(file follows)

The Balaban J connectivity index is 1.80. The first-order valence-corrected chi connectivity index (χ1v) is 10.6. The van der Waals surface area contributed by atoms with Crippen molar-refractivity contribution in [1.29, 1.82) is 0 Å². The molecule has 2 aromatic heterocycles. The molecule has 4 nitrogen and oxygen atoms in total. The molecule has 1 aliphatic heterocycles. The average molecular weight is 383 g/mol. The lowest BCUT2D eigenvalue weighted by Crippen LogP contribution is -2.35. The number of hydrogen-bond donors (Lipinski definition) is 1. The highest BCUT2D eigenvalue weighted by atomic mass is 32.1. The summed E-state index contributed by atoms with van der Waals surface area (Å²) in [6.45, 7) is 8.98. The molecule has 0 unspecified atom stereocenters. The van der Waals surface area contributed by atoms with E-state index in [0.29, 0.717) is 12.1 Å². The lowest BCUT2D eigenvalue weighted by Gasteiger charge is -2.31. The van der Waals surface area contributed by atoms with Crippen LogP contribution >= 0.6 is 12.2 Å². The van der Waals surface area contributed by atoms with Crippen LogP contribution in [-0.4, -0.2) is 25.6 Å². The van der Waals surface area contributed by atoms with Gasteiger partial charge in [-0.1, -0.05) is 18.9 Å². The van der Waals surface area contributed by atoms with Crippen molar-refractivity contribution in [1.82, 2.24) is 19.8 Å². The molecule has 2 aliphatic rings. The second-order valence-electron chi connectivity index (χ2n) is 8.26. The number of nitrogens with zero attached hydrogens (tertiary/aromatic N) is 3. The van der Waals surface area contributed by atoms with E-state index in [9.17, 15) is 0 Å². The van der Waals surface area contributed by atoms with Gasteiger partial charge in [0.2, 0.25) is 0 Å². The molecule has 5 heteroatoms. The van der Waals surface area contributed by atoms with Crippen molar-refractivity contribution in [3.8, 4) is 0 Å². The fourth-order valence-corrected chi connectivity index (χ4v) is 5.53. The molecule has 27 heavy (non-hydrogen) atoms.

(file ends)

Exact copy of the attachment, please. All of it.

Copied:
The Balaban J connectivity index is 1.80. The first-order valence-corrected chi connectivity index (χ1v) is 10.6. The van der Waals surface area contributed by atoms with Crippen molar-refractivity contribution in [1.29, 1.82) is 0 Å². The molecule has 2 aromatic heterocycles. The molecule has 4 nitrogen and oxygen atoms in total. The molecule has 1 aliphatic heterocycles. The average molecular weight is 383 g/mol. The lowest BCUT2D eigenvalue weighted by Crippen LogP contribution is -2.35. The number of hydrogen-bond donors (Lipinski definition) is 1. The highest BCUT2D eigenvalue weighted by atomic mass is 32.1. The summed E-state index contributed by atoms with van der Waals surface area (Å²) in [6.45, 7) is 8.98. The molecule has 0 unspecified atom stereocenters. The van der Waals surface area contributed by atoms with E-state index in [0.29, 0.717) is 12.1 Å². The lowest BCUT2D eigenvalue weighted by Gasteiger charge is -2.31. The van der Waals surface area contributed by atoms with Crippen LogP contribution >= 0.6 is 12.2 Å². The van der Waals surface area contributed by atoms with Crippen LogP contribution in [-0.4, -0.2) is 25.6 Å². The van der Waals surface area contributed by atoms with Gasteiger partial charge in [-0.1, -0.05) is 18.9 Å². The van der Waals surface area contributed by atoms with Crippen molar-refractivity contribution in [1.82, 2.24) is 19.8 Å². The molecule has 2 aliphatic rings. The second-order valence-electron chi connectivity index (χ2n) is 8.26. The number of nitrogens with zero attached hydrogens (tertiary/aromatic N) is 3. The van der Waals surface area contributed by atoms with E-state index in [9.17, 15) is 0 Å². The van der Waals surface area contributed by atoms with Gasteiger partial charge in [0.2, 0.25) is 0 Å². The molecule has 5 heteroatoms. The van der Waals surface area contributed by atoms with Crippen molar-refractivity contribution in [3.8, 4) is 0 Å². The fourth-order valence-corrected chi connectivity index (χ4v) is 5.53. The molecule has 27 heavy (non-hydrogen) atoms.